Can The Custodial Parent Move Out of State With The Child?

Can The Custodial Parent Move Out of State With The Child?

Child custody can become contentious even when the parents do not have animosity toward each other. Children are a sensitive subject for parents who both want a close relationship. Such a connection can be more accessible when the child is geographically close to their parents. However, circumstances may change when a custodial parent needs to move to a different state. If a parent has a child custody order, it can affect or even prohibit the custodial parent from moving out of state with the child.

Oregon has two types of custody arrangements – sole and joint custody., In Oregon, a court cannot order joint custody unless both parents agree. The judge’s primary consideration for custody is the child’s best interests and welfare. The court must apply the following factors listed in state law to determine child custody:

  • The emotional connection between the child and other members of the family;
  • Each parent’s interest in and attitude toward their child;
  • The parent’s desire to continue the existing relationship with the child;
  • The abuse of the parent to the other parent;
  • Preference for the parent who primarily cares for the child; and
  • Whether the parent is willing and able to encourage and assist in a continued relationship with the other parent

In a joint custody arrangement, both parents share the decision-making, care, and control of the child. One parent’s home may be the primary residence for the child. The custody order may provide that the child lives in both parents’ homes on a split schedule. The custodial parent with sole custody has the authority to make the major decisions about the child. The noncustodial parent receives parenting time, which allows the parent to visit with the child at set times.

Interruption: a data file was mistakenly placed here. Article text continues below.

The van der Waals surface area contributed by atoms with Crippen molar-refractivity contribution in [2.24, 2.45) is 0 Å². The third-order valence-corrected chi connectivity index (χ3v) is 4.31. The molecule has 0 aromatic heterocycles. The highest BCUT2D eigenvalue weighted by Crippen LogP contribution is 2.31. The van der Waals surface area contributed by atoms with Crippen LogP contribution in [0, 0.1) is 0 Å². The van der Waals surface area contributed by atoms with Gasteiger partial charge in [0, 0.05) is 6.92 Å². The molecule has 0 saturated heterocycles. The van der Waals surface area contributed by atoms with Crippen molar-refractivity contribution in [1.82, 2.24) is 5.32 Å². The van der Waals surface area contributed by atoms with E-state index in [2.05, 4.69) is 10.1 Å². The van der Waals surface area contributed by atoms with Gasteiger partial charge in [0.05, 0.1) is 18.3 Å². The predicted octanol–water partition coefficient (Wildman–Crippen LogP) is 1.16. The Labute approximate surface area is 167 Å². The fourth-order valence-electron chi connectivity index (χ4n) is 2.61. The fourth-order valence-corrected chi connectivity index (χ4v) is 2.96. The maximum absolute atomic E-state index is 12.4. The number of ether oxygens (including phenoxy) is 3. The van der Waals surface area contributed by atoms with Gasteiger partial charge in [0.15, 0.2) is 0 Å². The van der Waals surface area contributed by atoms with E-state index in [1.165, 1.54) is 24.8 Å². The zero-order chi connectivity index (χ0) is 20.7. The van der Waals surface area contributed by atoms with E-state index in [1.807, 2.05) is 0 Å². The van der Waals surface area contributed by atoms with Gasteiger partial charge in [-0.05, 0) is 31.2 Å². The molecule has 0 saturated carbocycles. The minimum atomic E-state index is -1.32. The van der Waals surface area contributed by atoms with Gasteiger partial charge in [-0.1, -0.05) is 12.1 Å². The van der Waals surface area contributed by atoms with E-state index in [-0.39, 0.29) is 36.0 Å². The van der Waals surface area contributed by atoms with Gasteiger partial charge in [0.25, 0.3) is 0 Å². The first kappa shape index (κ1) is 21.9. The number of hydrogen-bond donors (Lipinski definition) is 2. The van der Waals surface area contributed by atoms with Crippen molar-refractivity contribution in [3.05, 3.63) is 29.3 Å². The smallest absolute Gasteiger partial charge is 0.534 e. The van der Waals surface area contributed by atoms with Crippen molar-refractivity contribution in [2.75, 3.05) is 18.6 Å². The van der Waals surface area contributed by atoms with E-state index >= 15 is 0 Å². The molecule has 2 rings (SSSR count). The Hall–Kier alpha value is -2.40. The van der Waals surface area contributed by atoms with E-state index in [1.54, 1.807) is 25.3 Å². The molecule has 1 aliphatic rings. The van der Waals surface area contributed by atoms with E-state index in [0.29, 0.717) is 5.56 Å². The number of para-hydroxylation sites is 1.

The parenting plan outlines the terms of the custody and parenting time regarding:

  • Residential schedules
  • Holidays, birthdays and vacations
  • Weekends
  • Communication access
  • Relocation of parents
  • Noncustodial parent's access to the child
  • The minimum amount of parenting time

The judge puts the conditions for child support, custody, and parenting time in a court order. The court must include a provision that neither parent can move more than 60 miles from the other without notifying the other parent. Therefore, the custodial parent must give reasonable notice to the noncustodial parent before moving out of state with the child if the relocation distance requires notification. The moving parent must also provide the court with a copy of the notice.,

The provision in the parenting plan that addresses the relocation of parents can control whether the custodial parent can move out of state with the child. It may prohibit the parent from moving the child out of Oregon if the relocation interferes with the noncustodial parent’s ability to have parenting time. The noncustodial parent can go to court and object to relocating the child out of state.

The judge may approve or deny the custodial parent’s ability the move out of state with the child. However, the parent still must comply with the parenting time if the court approves the relocation. When the child moves more than 60 miles from the noncustodial parent, the custodial parent must make the necessary accommodations to maintain the visitation terms. Under Oregon law, the court may reconsider custody if the custodial parent repeatedly and unreasonably denies or interferes with parenting time.

Other Divorce Frequently Asked Questions